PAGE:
Polar graphs can be tricky. Though most students can plot polar points given a radius and an angle, it’s a very different proposition for students to really picture how the radius of a polar function varies as the angle increases. Essentially, the students can create a table of values and plot those ordered pairs, but connecting the dots…that’s another story (it’s just not intuitive for most students).

This year, however, I think I taught it more effectively and assessed the students more effectively, so I’d like to share.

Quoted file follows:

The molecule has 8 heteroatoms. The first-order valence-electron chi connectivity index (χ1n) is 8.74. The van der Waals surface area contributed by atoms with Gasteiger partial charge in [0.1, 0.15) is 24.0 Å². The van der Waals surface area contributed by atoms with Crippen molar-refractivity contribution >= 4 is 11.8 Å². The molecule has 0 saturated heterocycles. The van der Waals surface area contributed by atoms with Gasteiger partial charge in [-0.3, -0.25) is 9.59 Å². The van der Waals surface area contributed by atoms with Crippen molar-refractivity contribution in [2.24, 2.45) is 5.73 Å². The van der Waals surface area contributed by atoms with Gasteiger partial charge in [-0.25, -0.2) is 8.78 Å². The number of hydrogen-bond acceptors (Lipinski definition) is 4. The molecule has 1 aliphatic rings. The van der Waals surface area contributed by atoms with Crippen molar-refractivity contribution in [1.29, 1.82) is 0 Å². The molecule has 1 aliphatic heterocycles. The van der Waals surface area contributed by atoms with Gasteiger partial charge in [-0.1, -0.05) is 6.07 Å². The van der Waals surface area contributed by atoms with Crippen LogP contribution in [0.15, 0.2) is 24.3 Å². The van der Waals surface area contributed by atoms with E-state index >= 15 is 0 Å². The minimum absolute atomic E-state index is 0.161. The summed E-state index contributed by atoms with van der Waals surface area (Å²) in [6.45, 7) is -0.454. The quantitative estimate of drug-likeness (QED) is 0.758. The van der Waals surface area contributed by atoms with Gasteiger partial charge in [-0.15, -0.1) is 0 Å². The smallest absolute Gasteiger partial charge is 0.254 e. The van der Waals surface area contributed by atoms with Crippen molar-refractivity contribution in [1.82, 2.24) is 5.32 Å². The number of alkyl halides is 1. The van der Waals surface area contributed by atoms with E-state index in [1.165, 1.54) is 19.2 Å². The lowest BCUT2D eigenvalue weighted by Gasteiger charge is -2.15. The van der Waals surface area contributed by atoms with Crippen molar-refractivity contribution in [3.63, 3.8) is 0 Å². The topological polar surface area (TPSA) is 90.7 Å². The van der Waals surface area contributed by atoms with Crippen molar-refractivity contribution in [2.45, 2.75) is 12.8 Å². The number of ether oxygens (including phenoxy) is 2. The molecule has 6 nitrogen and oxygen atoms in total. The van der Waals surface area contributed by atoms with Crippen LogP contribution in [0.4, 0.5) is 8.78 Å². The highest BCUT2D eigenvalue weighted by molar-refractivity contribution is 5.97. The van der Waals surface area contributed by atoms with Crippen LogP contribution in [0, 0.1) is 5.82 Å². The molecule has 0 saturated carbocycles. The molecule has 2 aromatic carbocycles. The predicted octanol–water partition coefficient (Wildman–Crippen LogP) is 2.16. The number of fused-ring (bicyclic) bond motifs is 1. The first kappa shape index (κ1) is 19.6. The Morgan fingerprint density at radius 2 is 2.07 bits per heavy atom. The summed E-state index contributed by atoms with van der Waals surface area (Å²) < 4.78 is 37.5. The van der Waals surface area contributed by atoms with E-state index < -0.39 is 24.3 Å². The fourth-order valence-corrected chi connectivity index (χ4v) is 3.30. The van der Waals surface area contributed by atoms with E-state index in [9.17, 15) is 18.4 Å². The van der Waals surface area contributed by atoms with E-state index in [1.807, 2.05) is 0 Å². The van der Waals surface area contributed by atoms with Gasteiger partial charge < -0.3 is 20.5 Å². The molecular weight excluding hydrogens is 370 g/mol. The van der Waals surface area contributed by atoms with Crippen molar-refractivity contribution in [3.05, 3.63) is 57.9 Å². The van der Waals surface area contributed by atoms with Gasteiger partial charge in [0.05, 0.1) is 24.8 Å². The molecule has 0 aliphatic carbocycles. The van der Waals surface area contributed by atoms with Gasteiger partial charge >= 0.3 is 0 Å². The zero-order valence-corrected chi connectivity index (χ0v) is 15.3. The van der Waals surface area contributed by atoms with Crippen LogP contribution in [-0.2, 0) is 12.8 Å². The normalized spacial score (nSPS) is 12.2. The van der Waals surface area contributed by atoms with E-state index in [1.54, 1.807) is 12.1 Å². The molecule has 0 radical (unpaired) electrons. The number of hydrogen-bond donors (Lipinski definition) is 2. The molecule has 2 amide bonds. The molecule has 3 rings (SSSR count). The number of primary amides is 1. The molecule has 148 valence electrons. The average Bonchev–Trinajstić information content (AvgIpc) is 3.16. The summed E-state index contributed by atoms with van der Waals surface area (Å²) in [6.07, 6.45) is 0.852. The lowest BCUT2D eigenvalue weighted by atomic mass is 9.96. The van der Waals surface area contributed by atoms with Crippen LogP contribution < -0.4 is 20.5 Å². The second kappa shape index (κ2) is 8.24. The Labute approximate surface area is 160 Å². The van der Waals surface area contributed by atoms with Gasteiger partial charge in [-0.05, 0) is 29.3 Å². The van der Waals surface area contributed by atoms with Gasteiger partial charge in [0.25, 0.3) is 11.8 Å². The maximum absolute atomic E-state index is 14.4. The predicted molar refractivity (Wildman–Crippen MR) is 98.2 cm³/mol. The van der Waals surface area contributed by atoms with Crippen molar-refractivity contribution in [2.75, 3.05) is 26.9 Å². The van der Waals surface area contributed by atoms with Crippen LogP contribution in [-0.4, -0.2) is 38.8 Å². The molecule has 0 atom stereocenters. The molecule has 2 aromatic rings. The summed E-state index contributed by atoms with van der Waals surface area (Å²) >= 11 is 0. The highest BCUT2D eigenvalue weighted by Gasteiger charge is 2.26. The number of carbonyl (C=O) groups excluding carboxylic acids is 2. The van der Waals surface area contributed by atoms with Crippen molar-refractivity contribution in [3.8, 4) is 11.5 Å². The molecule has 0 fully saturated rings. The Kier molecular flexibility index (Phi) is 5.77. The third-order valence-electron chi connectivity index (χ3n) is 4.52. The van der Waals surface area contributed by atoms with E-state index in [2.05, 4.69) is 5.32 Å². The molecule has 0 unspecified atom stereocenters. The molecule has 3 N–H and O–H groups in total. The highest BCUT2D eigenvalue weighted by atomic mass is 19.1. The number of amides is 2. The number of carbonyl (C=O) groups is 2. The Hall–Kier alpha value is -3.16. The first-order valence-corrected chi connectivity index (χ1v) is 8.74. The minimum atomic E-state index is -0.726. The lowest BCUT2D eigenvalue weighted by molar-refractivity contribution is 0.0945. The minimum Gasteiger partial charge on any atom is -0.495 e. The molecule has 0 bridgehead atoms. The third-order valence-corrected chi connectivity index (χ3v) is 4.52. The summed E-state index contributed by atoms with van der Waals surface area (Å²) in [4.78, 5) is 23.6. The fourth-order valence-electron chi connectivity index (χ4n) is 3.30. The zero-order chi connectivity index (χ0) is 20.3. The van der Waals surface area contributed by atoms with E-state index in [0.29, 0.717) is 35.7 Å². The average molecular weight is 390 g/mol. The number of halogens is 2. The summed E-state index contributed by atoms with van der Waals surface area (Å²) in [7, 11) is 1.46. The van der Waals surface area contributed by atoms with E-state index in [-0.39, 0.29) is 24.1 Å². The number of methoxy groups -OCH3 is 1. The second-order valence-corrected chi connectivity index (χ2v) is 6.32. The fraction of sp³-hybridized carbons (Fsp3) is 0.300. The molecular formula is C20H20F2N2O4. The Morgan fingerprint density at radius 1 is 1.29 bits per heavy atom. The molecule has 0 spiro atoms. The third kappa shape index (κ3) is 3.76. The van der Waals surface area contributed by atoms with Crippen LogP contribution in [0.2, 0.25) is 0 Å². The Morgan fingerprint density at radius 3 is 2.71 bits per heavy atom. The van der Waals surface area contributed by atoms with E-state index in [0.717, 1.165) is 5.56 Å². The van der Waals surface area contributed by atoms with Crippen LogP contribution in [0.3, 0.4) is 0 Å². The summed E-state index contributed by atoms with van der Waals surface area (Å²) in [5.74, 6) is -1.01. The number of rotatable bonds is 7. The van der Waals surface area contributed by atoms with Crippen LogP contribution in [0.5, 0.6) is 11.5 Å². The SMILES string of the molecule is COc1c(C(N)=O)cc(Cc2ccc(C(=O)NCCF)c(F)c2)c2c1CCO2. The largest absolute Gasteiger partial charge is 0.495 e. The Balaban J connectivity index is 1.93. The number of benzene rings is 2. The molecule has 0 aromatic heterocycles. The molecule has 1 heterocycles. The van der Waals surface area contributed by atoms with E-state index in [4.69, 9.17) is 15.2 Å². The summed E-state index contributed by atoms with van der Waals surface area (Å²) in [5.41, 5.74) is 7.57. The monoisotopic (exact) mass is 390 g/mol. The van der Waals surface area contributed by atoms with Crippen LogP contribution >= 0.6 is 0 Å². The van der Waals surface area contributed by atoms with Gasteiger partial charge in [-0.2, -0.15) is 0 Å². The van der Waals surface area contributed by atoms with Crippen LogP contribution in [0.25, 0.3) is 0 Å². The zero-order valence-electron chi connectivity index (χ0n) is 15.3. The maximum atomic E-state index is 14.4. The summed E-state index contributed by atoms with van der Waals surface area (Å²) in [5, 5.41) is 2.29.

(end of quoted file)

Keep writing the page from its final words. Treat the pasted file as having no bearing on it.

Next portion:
Here’s the activity that I have my students do. It connects to prior knowledge (graphs of sinusoidal functions): Graphing a Rose Curve – WHY?

I ask them to focus on specific critical points (mins, maxes, and zeros) that they can gather from a rectangular equation of the same form as the polar equation. that’s nothing new.

**The new thing is this desmos graph** (CHECK IT OUT!!) that helps them make sense of how to connect the dots, and how the sinusoidal function is connected to the polar graph.

On their quiz, I asked the students to explain to me how the radius changed over particular intervals of angle measures, and overall I was very impressed with the students’ ability to put their thinking into words.

Here’s a video that shows the full functionality of the desmos graph. It’s one of my favorite demos that I’ve ever created.